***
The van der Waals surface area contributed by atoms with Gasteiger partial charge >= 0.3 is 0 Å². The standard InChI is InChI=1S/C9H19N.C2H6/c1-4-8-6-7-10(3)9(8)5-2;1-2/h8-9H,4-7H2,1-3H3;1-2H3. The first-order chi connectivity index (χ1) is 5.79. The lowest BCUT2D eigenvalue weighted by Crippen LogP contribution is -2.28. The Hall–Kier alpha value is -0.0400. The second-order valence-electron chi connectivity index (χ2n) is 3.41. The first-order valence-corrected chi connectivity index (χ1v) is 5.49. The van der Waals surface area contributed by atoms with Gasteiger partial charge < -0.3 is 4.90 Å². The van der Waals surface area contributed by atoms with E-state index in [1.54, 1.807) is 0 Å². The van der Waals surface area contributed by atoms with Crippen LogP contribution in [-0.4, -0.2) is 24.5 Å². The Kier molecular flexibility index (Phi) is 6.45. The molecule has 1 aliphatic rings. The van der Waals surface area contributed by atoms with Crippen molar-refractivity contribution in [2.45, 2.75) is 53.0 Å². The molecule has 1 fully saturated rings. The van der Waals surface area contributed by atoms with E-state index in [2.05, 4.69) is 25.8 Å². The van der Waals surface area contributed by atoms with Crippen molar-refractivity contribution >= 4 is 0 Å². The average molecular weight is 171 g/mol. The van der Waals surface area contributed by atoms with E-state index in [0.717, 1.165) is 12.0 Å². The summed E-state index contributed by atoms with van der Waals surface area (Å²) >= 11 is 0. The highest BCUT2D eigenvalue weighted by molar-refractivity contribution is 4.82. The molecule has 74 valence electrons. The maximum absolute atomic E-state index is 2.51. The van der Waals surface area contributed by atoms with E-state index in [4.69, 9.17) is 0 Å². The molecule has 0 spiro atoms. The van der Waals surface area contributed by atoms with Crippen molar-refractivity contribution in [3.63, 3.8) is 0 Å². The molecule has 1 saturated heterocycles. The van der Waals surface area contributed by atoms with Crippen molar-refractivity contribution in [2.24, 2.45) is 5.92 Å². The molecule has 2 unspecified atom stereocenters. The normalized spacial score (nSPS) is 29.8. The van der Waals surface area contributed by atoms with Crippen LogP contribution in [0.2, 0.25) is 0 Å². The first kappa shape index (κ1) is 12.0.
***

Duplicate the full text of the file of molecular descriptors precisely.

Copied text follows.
The van der Waals surface area contributed by atoms with Gasteiger partial charge >= 0.3 is 0 Å². The standard InChI is InChI=1S/C9H19N.C2H6/c1-4-8-6-7-10(3)9(8)5-2;1-2/h8-9H,4-7H2,1-3H3;1-2H3. The first-order chi connectivity index (χ1) is 5.79. The lowest BCUT2D eigenvalue weighted by Crippen LogP contribution is -2.28. The Hall–Kier alpha value is -0.0400. The second-order valence-electron chi connectivity index (χ2n) is 3.41. The first-order valence-corrected chi connectivity index (χ1v) is 5.49. The van der Waals surface area contributed by atoms with Gasteiger partial charge < -0.3 is 4.90 Å². The van der Waals surface area contributed by atoms with E-state index in [1.54, 1.807) is 0 Å². The van der Waals surface area contributed by atoms with Crippen LogP contribution in [-0.4, -0.2) is 24.5 Å². The Kier molecular flexibility index (Phi) is 6.45. The molecule has 1 aliphatic rings. The van der Waals surface area contributed by atoms with Crippen molar-refractivity contribution in [2.45, 2.75) is 53.0 Å². The molecule has 1 fully saturated rings. The van der Waals surface area contributed by atoms with E-state index in [2.05, 4.69) is 25.8 Å². The van der Waals surface area contributed by atoms with Crippen molar-refractivity contribution >= 4 is 0 Å². The average molecular weight is 171 g/mol. The van der Waals surface area contributed by atoms with E-state index in [0.717, 1.165) is 12.0 Å². The summed E-state index contributed by atoms with van der Waals surface area (Å²) >= 11 is 0. The highest BCUT2D eigenvalue weighted by molar-refractivity contribution is 4.82. The molecule has 74 valence electrons. The maximum absolute atomic E-state index is 2.51. The van der Waals surface area contributed by atoms with E-state index in [4.69, 9.17) is 0 Å². The molecule has 0 spiro atoms. The van der Waals surface area contributed by atoms with Crippen molar-refractivity contribution in [3.63, 3.8) is 0 Å². The molecule has 1 saturated heterocycles. The van der Waals surface area contributed by atoms with Crippen molar-refractivity contribution in [2.24, 2.45) is 5.92 Å². The molecule has 2 unspecified atom stereocenters. The normalized spacial score (nSPS) is 29.8. The van der Waals surface area contributed by atoms with Crippen LogP contribution in [0.2, 0.25) is 0 Å². The first kappa shape index (κ1) is 12.0.